Some DNA Basics

This entry is part 1 of 2 in the series "DNA" --

WARNING: Science Content

As with all my posts, I try to include some thought provoking science, as well as interesting water cooler talk.  Good luck.

Deoxyribonucleic acid (DNA)

12 Base Pairs of DNA. For those of you not familiar with chemistry, but think you know what an atom is, each stick in this figure represents a bond between atoms. The color of the stick represents the atom that is being bonded to. If the stick line changes from one color to a different color, then you are bonding two different types of atoms together. (i.e. Grey to White = Carbon bonded to Hydrogen) You’ll also notice that some atoms bond to multiple things and others not so many. How many things it attaches to is determined by where it is on the periodic table of the elements. (Don’t worry about this, just appreciate that different atoms bond to different numbers of other atoms.)

There Is a Lot of It.

As we have mentioned before in a different post, there are about 3 billion base pairs of DNA over 46 chromosomes (23 pairs).  This count is for each cell in your body. You have about 70 trillion cells in your body. Yes, that is 70,000,000,000,000 copies of your complete DNA. (For those of you heady in math, that is 210,000,000,000,000,000,000,000 base pairs in your body right now.)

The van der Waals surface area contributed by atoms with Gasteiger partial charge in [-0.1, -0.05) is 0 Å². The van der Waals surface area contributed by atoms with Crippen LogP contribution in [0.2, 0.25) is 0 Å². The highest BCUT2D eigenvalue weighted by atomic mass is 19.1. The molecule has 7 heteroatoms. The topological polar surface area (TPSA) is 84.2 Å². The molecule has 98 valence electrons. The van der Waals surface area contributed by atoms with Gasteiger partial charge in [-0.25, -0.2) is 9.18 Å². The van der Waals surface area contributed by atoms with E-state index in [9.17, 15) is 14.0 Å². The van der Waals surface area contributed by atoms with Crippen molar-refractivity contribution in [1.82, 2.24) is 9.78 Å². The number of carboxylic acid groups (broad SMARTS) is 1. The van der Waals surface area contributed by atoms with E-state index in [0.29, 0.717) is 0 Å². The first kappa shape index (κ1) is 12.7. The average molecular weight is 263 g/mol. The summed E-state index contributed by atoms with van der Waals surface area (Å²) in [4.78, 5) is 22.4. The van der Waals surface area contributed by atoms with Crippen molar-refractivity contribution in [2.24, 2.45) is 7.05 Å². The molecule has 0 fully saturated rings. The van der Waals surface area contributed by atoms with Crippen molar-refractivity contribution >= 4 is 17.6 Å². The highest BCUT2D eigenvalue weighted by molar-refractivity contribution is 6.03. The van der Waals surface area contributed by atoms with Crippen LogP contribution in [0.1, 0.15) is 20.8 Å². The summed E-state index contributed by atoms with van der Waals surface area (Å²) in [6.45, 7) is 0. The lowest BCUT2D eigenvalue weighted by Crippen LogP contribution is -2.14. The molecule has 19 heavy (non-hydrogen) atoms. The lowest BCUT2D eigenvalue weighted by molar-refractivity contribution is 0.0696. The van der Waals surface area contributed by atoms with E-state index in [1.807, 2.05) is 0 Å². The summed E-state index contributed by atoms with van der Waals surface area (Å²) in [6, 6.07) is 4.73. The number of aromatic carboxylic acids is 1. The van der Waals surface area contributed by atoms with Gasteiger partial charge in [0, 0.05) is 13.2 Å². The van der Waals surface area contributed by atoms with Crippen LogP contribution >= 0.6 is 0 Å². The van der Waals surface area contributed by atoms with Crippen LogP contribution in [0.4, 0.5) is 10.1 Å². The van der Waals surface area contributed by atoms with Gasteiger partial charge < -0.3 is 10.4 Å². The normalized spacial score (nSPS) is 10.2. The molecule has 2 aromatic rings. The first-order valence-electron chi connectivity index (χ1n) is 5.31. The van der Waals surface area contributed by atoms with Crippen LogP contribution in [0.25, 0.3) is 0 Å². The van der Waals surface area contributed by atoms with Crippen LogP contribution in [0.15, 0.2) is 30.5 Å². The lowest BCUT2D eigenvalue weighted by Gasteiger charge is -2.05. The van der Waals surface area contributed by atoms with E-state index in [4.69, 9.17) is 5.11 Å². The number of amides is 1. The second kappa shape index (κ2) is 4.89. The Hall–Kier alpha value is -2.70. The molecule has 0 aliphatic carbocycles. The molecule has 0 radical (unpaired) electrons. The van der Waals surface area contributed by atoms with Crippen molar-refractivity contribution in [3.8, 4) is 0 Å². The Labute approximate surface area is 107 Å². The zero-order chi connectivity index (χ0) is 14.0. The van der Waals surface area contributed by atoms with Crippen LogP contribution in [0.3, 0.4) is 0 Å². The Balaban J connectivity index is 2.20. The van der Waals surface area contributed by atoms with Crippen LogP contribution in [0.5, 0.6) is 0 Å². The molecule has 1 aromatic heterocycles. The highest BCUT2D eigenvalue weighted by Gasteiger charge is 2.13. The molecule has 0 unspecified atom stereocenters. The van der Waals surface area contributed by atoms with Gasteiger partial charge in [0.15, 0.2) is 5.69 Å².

DNA Is a Storage System

DNA is an elegant storage system, and every time that I stop and think about what it is, I marvel at its simple, yet complex nature. The rotating picture to the right is 12 base pairs. The two separate helices are the attachment points of each side of the base, and the base pairs are the flat planes of atoms that connect one helix to the other. (Go ahead and take a moment and convince yourself that there are only 12 base pairs here. I know that you want to!)

The base pair that is in the center is not “technically” bonded. They are held together with a much weaker force than the standard covalent bond.  They are held together with “hydrogen bonding“.  Hydrogen bonding is an electrostatic force that only exists when hydrogen is bonded to a Flourine, Oxygen, or Nitrogen atom.  When hydrogen is taking part in hydrogen bonding, it acts like a strong magnet would if it were fastened to one piece of metal, and another piece of metal got close to it. DNA would be useless without this weak interaction.  It needs to be able to separate easily.  If it were covalently bonded across the base pairs, it would be useless.  (If you look closely at the rotating DNA picture, you will notice that the base pairs are shown with a break between them. The hydrogen bond between them is just strong enough for the base pairs to line up to one another.)